Matthew Robertson, co-CEO at parcel data management platform NetDespatch, looks at the national shortage of delivery drivers facing the ecommerce industry.
Technology has transformative powers. It’s not just enabling better ways of doing things but also driving the development of new products and the provision of new services. With the advent of the Internet of Things, there is barely anything in our modern world left untouched by technology. Each and every industry is being revolutionized by technology, and the carrier industry, being powered by the growth of ecommerce, is no different.
Data from the Ecommerce Foundation shows that ecommerce in the UK was worth €157 billion in 2015. This has direct repercussions for carriers with the number of parcels traveling through the supply chain increasing year-on-year. During the peak period of 2016, we were noticing heights of 3,700 orders per minute across the NetDespatch platform. All of this demonstrates that consumers are becoming more engaged with ecommerce than ever before, and this trend shows no sign of slowing.
Carriers are being challenged to innovate and develop in what has become a highly competitive industry. Our recent research revealed that next day delivery is a top priority for consumers and 88% of those surveyed stated that they would be prepared to pay for a one or two-day parcel delivery service.
In addition to this, same day, Sunday deliveries, evening deliveries and a whole array of delivery destinations for the delivery driver are becoming increasingly available for consumers. This is certainly presenting new challenges for carriers, not to mention an escalating demand for more and more delivery drivers.
The industry, however, is facing a national shortage of delivery drivers. The combined impact of an ageing professional HGV driver workforce and the lack of new entrants coming through to replace those who leave the sector as a result of retirement or to pursue different careers is taking its toll.
Sadly, not enough young people are considering driving as a career option. There are several reasons for this including the cost of license acquisition, lack of understanding of the sector, poor sector image, driver medical requirements and low quality driver facilities.
What can carriers do? One idea that is being discussed is the ‘uberisation’ of the delivery driver. Uber, of course, has transformed the taxi industry. Its secret? It’s easier and cheaper to use than a traditional taxi service.
Uber drivers use their own vehicles to taxi passengers to their destination. This concept has already spread to different industries with the introduction of UberRush and UberEats, spinoffs of Uber’s ridesharing business that deliver packages and restaurant orders in major cities. Could we also be witnessing the beginning of the uberisation of the delivery driver?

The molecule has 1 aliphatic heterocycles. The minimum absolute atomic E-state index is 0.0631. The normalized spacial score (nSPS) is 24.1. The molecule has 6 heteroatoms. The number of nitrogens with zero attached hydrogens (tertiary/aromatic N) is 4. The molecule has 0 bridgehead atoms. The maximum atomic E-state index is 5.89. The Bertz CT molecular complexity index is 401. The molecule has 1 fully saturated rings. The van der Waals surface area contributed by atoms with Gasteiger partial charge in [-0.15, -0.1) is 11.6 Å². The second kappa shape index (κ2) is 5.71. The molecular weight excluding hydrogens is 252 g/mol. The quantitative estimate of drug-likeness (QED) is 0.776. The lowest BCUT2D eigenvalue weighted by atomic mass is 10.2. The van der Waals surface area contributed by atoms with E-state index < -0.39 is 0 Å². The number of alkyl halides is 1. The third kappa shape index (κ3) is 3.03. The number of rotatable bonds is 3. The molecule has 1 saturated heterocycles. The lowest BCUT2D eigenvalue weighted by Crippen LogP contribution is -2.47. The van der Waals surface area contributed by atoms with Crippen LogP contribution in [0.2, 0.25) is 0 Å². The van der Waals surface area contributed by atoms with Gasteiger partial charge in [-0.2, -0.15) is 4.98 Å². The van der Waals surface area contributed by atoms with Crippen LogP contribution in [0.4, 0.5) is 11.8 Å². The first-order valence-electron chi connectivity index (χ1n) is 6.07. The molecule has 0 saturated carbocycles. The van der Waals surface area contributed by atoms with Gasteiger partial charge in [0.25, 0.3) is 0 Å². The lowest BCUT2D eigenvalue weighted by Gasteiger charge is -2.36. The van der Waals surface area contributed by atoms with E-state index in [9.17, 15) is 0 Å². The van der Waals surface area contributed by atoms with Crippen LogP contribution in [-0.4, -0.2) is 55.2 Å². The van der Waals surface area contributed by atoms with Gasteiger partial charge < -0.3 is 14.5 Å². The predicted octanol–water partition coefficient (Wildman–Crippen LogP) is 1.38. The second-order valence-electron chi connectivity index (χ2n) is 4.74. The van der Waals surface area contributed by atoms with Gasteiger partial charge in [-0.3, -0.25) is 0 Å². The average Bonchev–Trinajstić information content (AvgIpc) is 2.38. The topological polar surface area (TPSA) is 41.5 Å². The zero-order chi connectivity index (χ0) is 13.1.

Amazon has already turned to amateur drivers to make deliveries in their spare time, and with last mile delivery becoming even more critical, its important carriers strive to gain advantage over their competitors. In light of this, traditional retailers are embracing an omnichannel approach, and with the variety of delivery channels available, including but not limited to store, home and work, retailers and carriers must collaborate efficiently with delivery drivers to ensure the most successful and streamlined processes.
Our own 2016 delivery research revealed that 78% of consumers are now choosing alternative delivery options for their goods such as lockers, convenience stores, the Post Office and Click&Collect.
That said, can the uberisation of the delivery driver really work? Will retailers be prepared to place their trust in freelance delivery drivers and rely on them to provide a professional service during the last mile, when excellent customer experience is such a critical reflection of the retailer themselves?
Going back to our research, we asked participants what the most important elements of a positive delivery experience were. Of those surveyed, 33% ranked having the ability to track their parcel online first, while 27% ranked having an exact window for delivery and 25% ranked being notified of the steps in the journey.
These tools, empowered by technology, have become integral aspects of the supply chain process and freelance drivers may not have the technology or means to be able to offer this. Additionally, carriers may not have the capacity to train freelance drivers to use various mobile devices and other delivery technology. Therefore, they need to think about whether they can ensure the customer experience will be a positive one.
Perhaps, instead of enlisting the help of freelance delivery drivers, carriers should focus on streamlining their processes more in order to make less physical deliveries but increase the number of parcels. On average, say a delivery driver makes between 60 and 80 deliveries a day. By taking advantage of local collect stores, lockers, Click&Collect and so on, delivery drivers can drop off a large percentage of their parcels in one go at one location, instead of travelling to multiple different locations.
Without drastically increasing the number of drivers employed, expecting to be able to meet new parcel delivery goals is going to be extremely challenging. Seeing as there is no quick fix for this, perhaps carriers must look at other options available to them. Whether this means hiring freelance drivers or streamlining the delivery process, they need to find a workaround, otherwise there will be a lot of disgruntled consumers.